10 Tools for
Success in Parenting and the Rest of Life
By Kassandra Brown
What do you do when you’re down? You know, when you have a day when
nothing seems to be going well. When your kids irritate you, when your
spouse seems like the most insensitive jerk you’ve ever met, or when you
doubt your capabilities to get anything done – who or what do you turn
to for support?
Sometimes these voices sound like:
No one understands me!
My husband is a jerk. He just doesn’t listen to me.
My kids won’t do anything I say.
My business will never be successful.
I never have the time to do what I want in life.
You probably have moments, or sometimes days and even weeks, when
thoughts like the ones above seem to take over. How do you handle them?
Do you ignore them, pacify and numb them, or deal with them directly?
What would work better to support you in times of hardship,
irritability, or when downright feeling funky?
10 Tools that are Better than Numbing when You’re Having a Bad Day
Compassionate Listening and Parts Work –
This is my all-time favorite. Although
each of the following techniques is powerful, I come back to this one
again and again. The two main components, compassionate listening and
parts work, make it the the most effective. When this tool is practiced
consistently, I have seen amazing changes take place in my clients’
experience of themselves, their families, and their work.
The Work of Byron Katie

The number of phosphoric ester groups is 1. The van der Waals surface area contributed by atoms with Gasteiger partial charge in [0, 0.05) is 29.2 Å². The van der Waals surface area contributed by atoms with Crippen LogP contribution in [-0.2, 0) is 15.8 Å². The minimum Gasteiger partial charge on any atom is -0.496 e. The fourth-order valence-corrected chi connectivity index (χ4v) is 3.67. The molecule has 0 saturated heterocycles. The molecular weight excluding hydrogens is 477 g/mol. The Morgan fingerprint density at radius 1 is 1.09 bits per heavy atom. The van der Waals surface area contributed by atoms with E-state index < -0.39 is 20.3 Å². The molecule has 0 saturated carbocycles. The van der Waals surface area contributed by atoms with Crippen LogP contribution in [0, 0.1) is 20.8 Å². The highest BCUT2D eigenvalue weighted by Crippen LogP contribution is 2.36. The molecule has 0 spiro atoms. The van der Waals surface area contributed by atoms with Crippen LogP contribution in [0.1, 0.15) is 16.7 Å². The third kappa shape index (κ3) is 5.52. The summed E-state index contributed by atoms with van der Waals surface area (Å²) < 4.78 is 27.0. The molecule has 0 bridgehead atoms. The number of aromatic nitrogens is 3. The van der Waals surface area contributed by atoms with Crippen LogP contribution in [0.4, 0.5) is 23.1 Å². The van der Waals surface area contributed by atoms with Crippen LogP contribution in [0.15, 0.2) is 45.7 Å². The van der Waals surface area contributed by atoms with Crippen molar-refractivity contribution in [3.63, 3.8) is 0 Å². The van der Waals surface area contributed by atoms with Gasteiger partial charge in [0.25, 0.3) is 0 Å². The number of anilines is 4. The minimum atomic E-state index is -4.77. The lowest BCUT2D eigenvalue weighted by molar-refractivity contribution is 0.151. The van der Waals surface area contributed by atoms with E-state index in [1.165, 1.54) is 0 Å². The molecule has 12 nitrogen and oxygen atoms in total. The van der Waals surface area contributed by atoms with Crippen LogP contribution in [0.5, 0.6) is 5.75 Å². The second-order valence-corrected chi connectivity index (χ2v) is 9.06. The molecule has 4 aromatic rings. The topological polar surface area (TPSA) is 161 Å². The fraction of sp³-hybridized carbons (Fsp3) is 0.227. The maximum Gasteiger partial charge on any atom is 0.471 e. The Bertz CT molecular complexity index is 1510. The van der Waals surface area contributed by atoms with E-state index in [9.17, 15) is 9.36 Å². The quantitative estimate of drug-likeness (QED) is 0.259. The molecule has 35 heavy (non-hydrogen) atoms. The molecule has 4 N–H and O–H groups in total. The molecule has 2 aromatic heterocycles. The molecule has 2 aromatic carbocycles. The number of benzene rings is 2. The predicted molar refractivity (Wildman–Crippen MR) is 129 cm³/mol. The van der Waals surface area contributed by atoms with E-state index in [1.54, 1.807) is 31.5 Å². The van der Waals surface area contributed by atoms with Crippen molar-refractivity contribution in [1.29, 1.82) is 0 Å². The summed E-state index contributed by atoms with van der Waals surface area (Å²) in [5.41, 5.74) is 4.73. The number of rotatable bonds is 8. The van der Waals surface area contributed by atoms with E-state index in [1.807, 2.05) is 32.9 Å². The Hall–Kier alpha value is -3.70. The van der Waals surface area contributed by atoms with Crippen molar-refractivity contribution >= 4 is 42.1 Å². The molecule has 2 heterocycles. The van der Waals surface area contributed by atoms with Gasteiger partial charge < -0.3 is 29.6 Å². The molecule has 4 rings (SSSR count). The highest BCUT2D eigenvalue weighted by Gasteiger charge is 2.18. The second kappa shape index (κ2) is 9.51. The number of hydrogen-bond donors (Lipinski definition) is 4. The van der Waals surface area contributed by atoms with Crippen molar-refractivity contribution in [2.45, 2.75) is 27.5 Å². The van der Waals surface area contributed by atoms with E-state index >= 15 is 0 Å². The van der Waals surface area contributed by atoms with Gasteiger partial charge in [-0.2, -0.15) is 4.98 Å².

would you be without your story? The Work of Byron Katie helps you find
out. When used with compassion, the strategies in The Work shed powerful
light on the path to personal freedom.
Radical Honesty - Many of us are hesitant to admit when
we feel hurt, angry or resentful. We’re almost equally hesitant to
express appreciation, love, and enjoyment. Radical Honesty advocated
telling the truth about both resentments and appreciations. This simple
practice is not easy, but it’s very effective for freeing up stuck
Reframing – Believe it or not, you can reframe
your negative beliefs to turn them into assets. When a belief like “I’m indecisive”
rears it’s ugly head, look for the positive gift that is
related to that belief. For example, you could say to yourself:
“I’m able to see deeply into many sides of an issue. This gives me
insight and compassion. When the issue is too complex, I wait to make a
decision until the right path is clear to me.” Doesn’t that feel much better than the
initial judgment while also allowing room for acceptance and potential
Visualization – Imagine blowing your negative thoughts out through the
top of your head. Or shake your hands vigorously and imagine the
negative energy shaking off like water drops off of a shaking dog. Let
the energy return to the earth to get composted and renewed. This
technique often works better as a short-term bandage until you can do
deeper work on the underlying belief.
Curiosity – Remember that the job of the mind
is to create meaning. It is always asking questions and looking for
answers that justify its version of reality. In a given situation when you’re having
a strong emotion, try to become curious about what is really going on.
Ask a question like, “If I knew this moment was in the highest interest
of my life and happiness, how would I feel?” You can also notice when
you ask a question like, “Why don’t my kids listen to me?” and reframe
it into a more positive question such as, “What would help my kids